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In their last redoubt, the Liberals lurch further to the right – and oblivion.

The Tasmanian election was a disaster for both major parties, but only Labor has a path back.

All elections carry messages which parties and politicians ignore at their peril. There have been many such messages for the Liberals, and all have been ignored.

And the core message is this: you can’t be a party of government if you confine yourself to the extreme of politics. The journey from centre-right to hard-right began under John Howard, the man who described himself as the most conservative Liberal leader ever.

The last Liberal government in Australia did not actually win the Tasmanian election. That they didn’t lose either is due solely to the incompetence of the Labor leadership and the blind brutality of that party’s factional warlords.

The re-formed Liberal government will rely for its existence on unknown and unpredictable independents. That arrangement is unlikely to last for longer than a year or two, when there will be another election.

But the more significant result of the 2024 poll has been almost entirely lost in the bean-counting of votes, preferences and seats. It is that the Liberal Party in Tasmania, as in Canberra, is now controlled by the hard Right, now led by the former senator, Eric Abetz.

The “broad church” envisaged by Menzies for the Liberal Party of Australia no longer exists. Hardline conservatives have prevailed throughout most of the nation and, by winning, have destroyed their party. It is entirely plausible that the Liberals, having comprehensively lost their heartland, may never govern Australia again.

State-level losses are worse

At state level, the wreckage is even more profound. There are now two Liberals in the parliament of Western Australia. In Adelaide, the former Liberal premier’s middle-class suburban seat has been lost to the Labor government in a by-election. In Victoria, right-wingers are suing the party’s moderate leader in court. Only in NSW has the Right so far failed to gain absolute dominance.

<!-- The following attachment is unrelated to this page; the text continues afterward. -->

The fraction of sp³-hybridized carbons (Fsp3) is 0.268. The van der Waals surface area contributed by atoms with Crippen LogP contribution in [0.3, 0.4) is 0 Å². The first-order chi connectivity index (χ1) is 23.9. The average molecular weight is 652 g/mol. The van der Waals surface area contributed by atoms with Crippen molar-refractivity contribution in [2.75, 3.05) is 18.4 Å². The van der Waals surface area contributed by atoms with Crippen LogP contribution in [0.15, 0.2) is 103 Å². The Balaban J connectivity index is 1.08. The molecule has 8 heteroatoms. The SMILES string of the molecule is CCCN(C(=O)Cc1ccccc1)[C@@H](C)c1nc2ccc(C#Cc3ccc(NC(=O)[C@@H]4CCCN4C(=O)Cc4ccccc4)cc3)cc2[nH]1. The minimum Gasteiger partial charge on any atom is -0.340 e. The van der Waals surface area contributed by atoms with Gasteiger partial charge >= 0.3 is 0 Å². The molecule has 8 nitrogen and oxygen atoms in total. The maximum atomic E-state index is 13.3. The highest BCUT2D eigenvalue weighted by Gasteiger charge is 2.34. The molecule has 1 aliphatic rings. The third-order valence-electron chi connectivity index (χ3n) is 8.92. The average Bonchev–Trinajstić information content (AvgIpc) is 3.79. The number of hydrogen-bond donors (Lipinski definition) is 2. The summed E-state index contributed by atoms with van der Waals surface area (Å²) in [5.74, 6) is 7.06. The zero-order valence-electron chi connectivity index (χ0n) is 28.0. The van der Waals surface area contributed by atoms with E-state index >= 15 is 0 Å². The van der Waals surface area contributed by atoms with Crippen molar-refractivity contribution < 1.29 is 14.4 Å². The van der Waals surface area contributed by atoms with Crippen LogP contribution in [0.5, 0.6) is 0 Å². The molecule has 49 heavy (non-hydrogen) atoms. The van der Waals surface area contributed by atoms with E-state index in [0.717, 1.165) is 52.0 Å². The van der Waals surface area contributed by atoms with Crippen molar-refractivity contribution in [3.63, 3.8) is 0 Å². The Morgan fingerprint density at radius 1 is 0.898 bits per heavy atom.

In Queensland, the Labor state government will almost certainly be defeated by the LNP. If this seems like good news for the Liberals, take a step back.

Since the 1989 election brought the Bjelke-Petersen era to a close, the conservative parties – dominated then as now by the Nationals – have been in power for five years: two from 1996 to 1998 and three from 2012 to 2015.

In all that time, they have won just one election (in 2012): the Borbidge government came to power in 1996 as a result of a by-election. The ALP has won 11 elections.

The Liberals are in eclipse in the ACT, probably permanently. Only in the Northern Territory do they have a real chance of recurring power.

In those jurisdictions in which the Nationals have significant representation – Queensland, NSW, Victoria and federally – they are maintaining their numbers but not increasing them. The losses are borne by their Liberal Party coalition partners, being drawn further and further to the unelectable right of politics by that coalition and by their own internal warfare. In Victoria and elsewhere, fundamentalist Christian groups have infiltrated the party, conducting branch stacking with a gusto that almost rivals the ALP at its worst.